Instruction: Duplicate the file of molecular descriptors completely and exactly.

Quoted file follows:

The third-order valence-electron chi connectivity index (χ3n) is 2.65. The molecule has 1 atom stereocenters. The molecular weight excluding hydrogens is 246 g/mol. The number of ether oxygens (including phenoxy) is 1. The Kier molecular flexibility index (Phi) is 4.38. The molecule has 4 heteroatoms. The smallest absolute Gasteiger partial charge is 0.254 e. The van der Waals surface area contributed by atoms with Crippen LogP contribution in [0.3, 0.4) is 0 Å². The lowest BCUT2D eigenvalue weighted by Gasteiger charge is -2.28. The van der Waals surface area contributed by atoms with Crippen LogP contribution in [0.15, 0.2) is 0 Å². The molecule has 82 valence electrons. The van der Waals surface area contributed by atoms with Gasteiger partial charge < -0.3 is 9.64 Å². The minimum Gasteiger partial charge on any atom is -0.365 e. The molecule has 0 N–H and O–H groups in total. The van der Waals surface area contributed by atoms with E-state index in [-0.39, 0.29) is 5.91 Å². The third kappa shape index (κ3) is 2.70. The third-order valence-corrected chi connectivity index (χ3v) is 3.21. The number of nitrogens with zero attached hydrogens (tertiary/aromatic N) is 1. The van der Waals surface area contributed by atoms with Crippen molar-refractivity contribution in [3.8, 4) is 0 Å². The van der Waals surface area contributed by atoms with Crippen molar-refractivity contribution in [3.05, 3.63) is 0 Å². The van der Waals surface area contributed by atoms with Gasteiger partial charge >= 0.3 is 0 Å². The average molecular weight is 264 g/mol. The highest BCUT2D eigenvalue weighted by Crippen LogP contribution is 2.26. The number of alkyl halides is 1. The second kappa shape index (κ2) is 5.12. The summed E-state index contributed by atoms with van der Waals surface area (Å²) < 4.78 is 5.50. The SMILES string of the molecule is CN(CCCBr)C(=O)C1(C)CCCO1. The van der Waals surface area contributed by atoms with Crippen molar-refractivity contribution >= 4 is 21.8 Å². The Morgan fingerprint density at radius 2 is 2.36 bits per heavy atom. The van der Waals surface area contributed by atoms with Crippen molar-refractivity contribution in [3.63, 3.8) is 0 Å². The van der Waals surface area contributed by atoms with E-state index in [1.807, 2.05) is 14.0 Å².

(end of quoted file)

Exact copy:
The third-order valence-electron chi connectivity index (χ3n) is 2.65. The molecule has 1 atom stereocenters. The molecular weight excluding hydrogens is 246 g/mol. The number of ether oxygens (including phenoxy) is 1. The Kier molecular flexibility index (Phi) is 4.38. The molecule has 4 heteroatoms. The smallest absolute Gasteiger partial charge is 0.254 e. The van der Waals surface area contributed by atoms with Crippen LogP contribution in [0.3, 0.4) is 0 Å². The lowest BCUT2D eigenvalue weighted by Gasteiger charge is -2.28. The van der Waals surface area contributed by atoms with Crippen LogP contribution in [0.15, 0.2) is 0 Å². The molecule has 82 valence electrons. The van der Waals surface area contributed by atoms with Gasteiger partial charge < -0.3 is 9.64 Å². The minimum Gasteiger partial charge on any atom is -0.365 e. The molecule has 0 N–H and O–H groups in total. The van der Waals surface area contributed by atoms with E-state index in [-0.39, 0.29) is 5.91 Å². The third kappa shape index (κ3) is 2.70. The third-order valence-corrected chi connectivity index (χ3v) is 3.21. The number of nitrogens with zero attached hydrogens (tertiary/aromatic N) is 1. The van der Waals surface area contributed by atoms with Crippen molar-refractivity contribution in [3.8, 4) is 0 Å². The van der Waals surface area contributed by atoms with Crippen molar-refractivity contribution in [3.05, 3.63) is 0 Å². The van der Waals surface area contributed by atoms with Gasteiger partial charge >= 0.3 is 0 Å². The average molecular weight is 264 g/mol. The highest BCUT2D eigenvalue weighted by Crippen LogP contribution is 2.26. The number of alkyl halides is 1. The second kappa shape index (κ2) is 5.12. The summed E-state index contributed by atoms with van der Waals surface area (Å²) < 4.78 is 5.50. The SMILES string of the molecule is CN(CCCBr)C(=O)C1(C)CCCO1. The van der Waals surface area contributed by atoms with Crippen molar-refractivity contribution >= 4 is 21.8 Å². The Morgan fingerprint density at radius 2 is 2.36 bits per heavy atom. The van der Waals surface area contributed by atoms with Crippen molar-refractivity contribution in [3.63, 3.8) is 0 Å². The van der Waals surface area contributed by atoms with E-state index in [1.807, 2.05) is 14.0 Å².